“I’ve Come to Terms With What Happened”: Paris Lees on Her Debut Book

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Paris LeesStuart Simpson / Penguin Books

Journalist Paris Lees opens up to Nick Levine about her debut book, What It Feels Like for a Girl

If you wanted to call Paris Lees a “trans trailblazer”, you wouldn’t be wrong. After all, she’s already made history by becoming the first trans woman to present for BBC Radio 1 and Channel 4, as well the first to appear on Question Time. But after reading her brilliant debut book, What It Feels Like for a Girl, this glib description feels reductive – to borrow a term from one of her heroes.

Written in Lees’ native Nottingham dialect, this heart-rending memoir is wrapped in a dazzling literary shell. As 13-year-old Byron embraces her femininity, gets sucked into becoming what she calls a “rent boy”, and throws herself into the local club scene, Lees’ storytelling is warm, funny, honest to a fault and completely enthralling. Speaking over the phone, Lees says she had “two rather serious mental health breakdowns” while writing a book that isn’t simply a ‘trans memoir’, but a beautifully human tale of self-determination. Here, she tells us more about it.

Nick Levine: Did revisiting these incredibly traumatic experiences that you went through as a young teenager contribute to the breakdowns?

Paris Lees: Oh, definitely. Doing this work is a bit like renovating a house: you have to make a mess before things get better. And that’s kind of what I’ve been doing. I haven’t been out there in the public eye as much; I’ve been in my own little world, in my head, working all of this out and coming to terms with what happened. I’ve been trying to make sense of it all, which is what we do in therapy, right? You know, therapy is words: it’s telling a story about ourselves that we can live with. And that’s essentially what this book is. So the two things really do go hand in hand. It’s absolutely therapy, but actually, a lot of my journalism has been therapy. It’s a lot of trauma and a lot of dealing with things in public. So writing this book was that process, but with the volume turned up by 200 per cent. I’m not entirely sure I could have put this book out in 2014 when it was commissioned because I had all this work to do.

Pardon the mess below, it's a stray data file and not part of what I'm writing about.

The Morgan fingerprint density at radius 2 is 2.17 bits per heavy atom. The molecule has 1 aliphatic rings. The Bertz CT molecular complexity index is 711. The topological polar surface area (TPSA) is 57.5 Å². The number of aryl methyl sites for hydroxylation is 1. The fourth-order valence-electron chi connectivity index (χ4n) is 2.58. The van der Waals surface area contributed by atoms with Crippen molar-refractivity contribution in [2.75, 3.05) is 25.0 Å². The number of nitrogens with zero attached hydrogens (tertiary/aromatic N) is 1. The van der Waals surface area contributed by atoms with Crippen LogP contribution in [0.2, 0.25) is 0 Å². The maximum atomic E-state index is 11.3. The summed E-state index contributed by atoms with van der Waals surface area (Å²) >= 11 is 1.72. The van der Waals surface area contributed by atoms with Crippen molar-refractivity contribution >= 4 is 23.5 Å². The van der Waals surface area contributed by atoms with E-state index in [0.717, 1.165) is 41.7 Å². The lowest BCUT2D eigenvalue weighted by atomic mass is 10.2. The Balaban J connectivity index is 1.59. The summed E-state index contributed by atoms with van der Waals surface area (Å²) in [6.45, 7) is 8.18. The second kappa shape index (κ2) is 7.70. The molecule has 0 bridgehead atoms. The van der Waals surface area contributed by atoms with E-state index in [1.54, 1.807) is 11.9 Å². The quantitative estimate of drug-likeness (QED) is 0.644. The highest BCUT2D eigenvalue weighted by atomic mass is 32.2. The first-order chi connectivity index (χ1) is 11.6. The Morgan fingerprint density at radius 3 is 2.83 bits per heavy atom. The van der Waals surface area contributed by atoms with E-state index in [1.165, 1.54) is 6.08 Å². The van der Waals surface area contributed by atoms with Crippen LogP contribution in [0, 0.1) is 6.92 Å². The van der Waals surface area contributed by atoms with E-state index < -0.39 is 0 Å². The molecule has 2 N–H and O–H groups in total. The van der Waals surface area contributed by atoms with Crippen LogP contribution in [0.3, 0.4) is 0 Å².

NL: In a way, the book feels even more pertinent now because it’s set in Hucknall, the sort of overlooked small town that the government and mainstream media has only started to think about again since Brexit and the last general election.

PL: I’m glad you picked up on that because for me, that’s a really big thing that’s happening in this country at the moment. Hucknall is literally one of those towns that was forgotten. People just thought, “We don’t have to give a shit about them, just let them rot away over there.” And this book is about what it’s like to grow up there, because I did.

NL: The abuse that Byron endures after becoming a rent boy who’s taken advantage of by much older men is incredibly shocking. Were you highly conscious of this as you were writing those parts?